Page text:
I wonder if that will grab anybody's attention?

Regarding gasoline statistics at EIA, I am drifting toward the viewpoint that the only number that can be trusted are the stock values.  Why do I say this?  Suppose we define the implied supply as the sum of refinery production and imports.  One would expect this number should have something to do with flow into/out of stocks, and indeed back-testing shows that when this implied supply minus EIA product supplied is about 400 kbbl/d larger than the EIA "product supplied," flow into stocks is neutral.  Smaller than this, there are withdrawls, and larger than this there are stock builds.

Now for the mystery.  The implied supply for the past 4 weeks was actually LARGER than it was for the equivalent period last year by about 80 kbbl/d, and when compared to the EIA product supplied, gives a number of +600 kbbl/d, which should be associated with a stock increase.  However, there was a withdrawl of 2.6 mbbl from stocks. By comparison, last year for the equivalent period this implied supply minus EIA product supplied was +430 kbbl/d, and there was a stock build over the 4 week period of about 1 mbbl of gasoline.

What's going on here?  If the EIA numbers have any connection to reality, there is more gasoline demand out there than is being reported by the EIA, to the tune of at least 200 kbbl/d.  Only time and the gasoline stock numbers will tell...

I saw earlier speculation that maybe the imported gasoline was counted as added to our supply as soon as it was bought, rather than only after it actually arrived in the US.  I don't know if that's true, but it would explain why we had all that supply and yet stocks in the US were being drawn down (with imported gasoline in a tanker en-route).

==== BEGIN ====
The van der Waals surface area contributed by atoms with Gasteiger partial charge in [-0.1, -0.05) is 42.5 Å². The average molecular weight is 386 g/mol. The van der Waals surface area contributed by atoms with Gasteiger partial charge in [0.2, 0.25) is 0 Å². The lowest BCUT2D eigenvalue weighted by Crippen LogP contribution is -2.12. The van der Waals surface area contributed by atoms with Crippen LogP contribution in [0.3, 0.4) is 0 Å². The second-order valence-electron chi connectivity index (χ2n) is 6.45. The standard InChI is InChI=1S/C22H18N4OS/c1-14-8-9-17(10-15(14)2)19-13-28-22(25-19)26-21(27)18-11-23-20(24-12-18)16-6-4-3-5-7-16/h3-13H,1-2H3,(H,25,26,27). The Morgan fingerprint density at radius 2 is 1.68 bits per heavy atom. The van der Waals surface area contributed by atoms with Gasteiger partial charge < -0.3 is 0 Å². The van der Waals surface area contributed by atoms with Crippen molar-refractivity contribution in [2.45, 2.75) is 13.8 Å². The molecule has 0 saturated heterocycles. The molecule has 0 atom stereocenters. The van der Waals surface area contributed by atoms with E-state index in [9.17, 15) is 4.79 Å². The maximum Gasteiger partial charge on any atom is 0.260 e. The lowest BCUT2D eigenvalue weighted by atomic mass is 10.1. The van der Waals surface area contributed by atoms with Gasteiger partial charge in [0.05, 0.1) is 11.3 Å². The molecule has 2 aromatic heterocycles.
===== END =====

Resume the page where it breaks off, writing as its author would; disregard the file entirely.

Certainly the fact that companies are not making those investments might be an indication that they, themselves, might not think it feasible.

It might also be an indication that, until recently, they have not expected oil prices to stay above $40.

Which is true?  I don't know, but the fact that rig demand has exploded tells me that companies think exploration is profitable NOW.  And since geology hasn't changed in the last 12 months, that suggests companies have changed their economic forecasts: prices are high enough that they think they will make money on exploration.

In the latest STEO, EIA is now predicting $63 oil through "the rest of 2005 and 2006".

The latest Wood MacKenzie builds on Exploration Strategy and Performance (released two years ago), where we learn